On the other hand, there are also “non-regular” employees who have comparatively limited contracts. A seishain is often confused with the term “full-time worker,” but Japanese non-regular employees work full-time as well, so they should be seen as different concepts.
Regular employees are given favorable treatment regarding benefits, responsibility, and promotion. Basically, it’s easier to earn a stable income if you’re a seishain.
As various systems like the above took root, so did many workplace ethics.
One of the most well-known examples is the emphasis on teamwork rather than individual ability. People value a disciplined attitude toward work. They also attach importance to bonding with coworkers, as one will likely be spending the next few decades with them.
Important Aspects of the Japanese Business Culture
Here we’ll be explaining six important aspects of the Japanese business culture that you should be aware of.
1. Modesty is a Virtue
“Your hard work led to the success of this project!”
“No, no, I didn’t do much. It’s thanks to all of you.”
When you compliment someone for their hard work, they will act as if they’re undeserving like in the example above, and say it was the effort of the team.
Many Japanese people consider being modest to be a virtue. It’s important for one to be humble, to be in harmony with others, and to sustain good relationships. Those who are able to do this well are often considered competent in business as well.
Purposely “lowering” oneself to enhance the status of another is a form of communication, and is esteemed as a thoughtful act of showing respect.
2. The “Work-First” Philosophy
You’ll find that many employees at Japanese companies have a “work-first” philosophy, and will often prioritize time at the workplace over friends and family.
This has its roots in the period of rapid economic growth, when people would work long hours day on end with almost no time to sleep. The “work-first” philosophy esteems working overtime or on holidays as a virtue, and has long been deeply ingrained in Japan’s business culture.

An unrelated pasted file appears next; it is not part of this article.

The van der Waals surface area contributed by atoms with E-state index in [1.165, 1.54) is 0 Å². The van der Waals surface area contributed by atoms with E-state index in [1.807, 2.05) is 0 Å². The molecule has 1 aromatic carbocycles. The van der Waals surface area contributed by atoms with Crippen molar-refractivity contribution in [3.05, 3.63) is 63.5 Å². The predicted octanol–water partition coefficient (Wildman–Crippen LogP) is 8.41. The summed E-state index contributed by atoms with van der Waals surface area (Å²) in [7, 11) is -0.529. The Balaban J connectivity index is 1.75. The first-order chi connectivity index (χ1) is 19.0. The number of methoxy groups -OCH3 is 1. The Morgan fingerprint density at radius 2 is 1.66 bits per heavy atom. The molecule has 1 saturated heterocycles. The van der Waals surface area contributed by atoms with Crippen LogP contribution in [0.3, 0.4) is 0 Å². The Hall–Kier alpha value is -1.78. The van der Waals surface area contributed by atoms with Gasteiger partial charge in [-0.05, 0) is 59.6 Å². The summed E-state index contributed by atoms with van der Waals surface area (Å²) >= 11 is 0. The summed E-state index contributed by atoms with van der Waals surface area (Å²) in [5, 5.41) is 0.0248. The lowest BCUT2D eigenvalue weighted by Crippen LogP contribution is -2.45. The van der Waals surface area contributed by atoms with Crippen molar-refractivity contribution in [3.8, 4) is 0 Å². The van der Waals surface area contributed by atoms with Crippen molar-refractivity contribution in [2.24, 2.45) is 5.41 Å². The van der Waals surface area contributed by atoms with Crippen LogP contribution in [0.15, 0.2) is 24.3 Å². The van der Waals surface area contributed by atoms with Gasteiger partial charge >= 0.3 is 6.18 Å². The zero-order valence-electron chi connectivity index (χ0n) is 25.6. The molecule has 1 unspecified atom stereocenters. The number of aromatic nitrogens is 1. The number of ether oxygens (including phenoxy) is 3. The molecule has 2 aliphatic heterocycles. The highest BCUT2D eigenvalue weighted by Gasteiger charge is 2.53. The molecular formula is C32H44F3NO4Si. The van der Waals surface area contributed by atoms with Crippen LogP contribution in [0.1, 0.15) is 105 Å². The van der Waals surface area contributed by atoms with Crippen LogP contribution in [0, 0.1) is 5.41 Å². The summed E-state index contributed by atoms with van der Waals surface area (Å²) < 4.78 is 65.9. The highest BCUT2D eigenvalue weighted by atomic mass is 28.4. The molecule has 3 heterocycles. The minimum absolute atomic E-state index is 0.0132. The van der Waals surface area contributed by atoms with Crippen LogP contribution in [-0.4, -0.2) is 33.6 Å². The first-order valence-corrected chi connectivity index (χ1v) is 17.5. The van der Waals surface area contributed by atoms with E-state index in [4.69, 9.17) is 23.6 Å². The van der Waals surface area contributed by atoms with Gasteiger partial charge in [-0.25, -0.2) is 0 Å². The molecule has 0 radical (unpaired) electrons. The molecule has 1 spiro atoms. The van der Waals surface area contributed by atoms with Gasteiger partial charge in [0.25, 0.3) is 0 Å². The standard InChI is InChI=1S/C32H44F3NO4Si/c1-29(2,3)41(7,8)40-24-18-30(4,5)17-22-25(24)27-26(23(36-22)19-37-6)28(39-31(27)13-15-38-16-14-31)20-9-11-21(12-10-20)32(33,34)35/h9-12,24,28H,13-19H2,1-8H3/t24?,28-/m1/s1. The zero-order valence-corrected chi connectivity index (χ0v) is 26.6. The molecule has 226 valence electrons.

However, this has started to change in recent years. More people, especially the younger generation, are starting to put their personal life before work.
In a survey conducted by the Japanese government in 2017, over 60% of people between the age of 16 and 29 said they prioritize their family or personal life over work.
As work-life balance replaces the office as the more important factor in many peoples’ lives, the government has also started promoting work-style reforms in an attempt to reduce the overworking of company employees.
In Japan, the process of something is often thought to have the same importance as the result. This is because different opinions within a team can lead to a decrease in efficiency.
You’ll find that many Japanese meetings will not discuss much. Rather, they’re often simply an occasion to share information about the current situation of various projects. That’s why in Japan you’ll be attending countless meetings and be required to submit multiple status reports as your project goes on.
As much as a meeting can seem meaningless, it will have the intention of sharing information between participants and making decisions as a team. This is considered to be a successful business strategy in Japan.
4. Clients and Seniors are Respected
In Japan, it’s common sense to show respect to your clients and seniors. For example, if a client or your boss does or says something that is not exactly correct, one shouldn’t point that out directly. People will try to be as humble as possible, almost to the point that it seems like they’re the one who did wrong, and make an effort to gently inform the client or boss about the mistake.
In addition, you should remember that there’s a “giver” and a “receiver” in various situations.
For example when exchanging business cards, one will handle a business partner’s card with utmost care. This shows that they’re respecting the other person, and also their wish for successful business between the two.
Being humble, cooperative, harmonious, and respectful are all important values in Japan.
“Reigi” and “tatemae” are concepts that are especially important when appreciating any of the above. They can be translated to “courtesy” and “facade” respectively.
Even if one feels uncomfortable or angry, they won’t show it on the outside. This is so they don’t dampen the mood for others. As opposed to “tatemae,” a person’s real feelings or ideas are called their “honne (true feelings).”
“Reigi” is a word that describes the social manners a person should have in order to act respectful toward others.
For example, it’s considered polite if you visit a business partner’s office before you start working together for the sole purpose of introducing yourself and getting to know each other. The objective of this is to build a better relationship between the two parties, which will lead to a successful partnership.
Also, it’s considered a breach of etiquette if you immediately start talking about business with someone upon meeting them for the first time. You may have already noticed that many Japanese people will begin a business meeting by chatting about irrelevant topics.
This is thought of as an ice breaker that allows for smoother communication.
6. Punctuality is Key
Japanese trains are renowned around the world for their punctuality.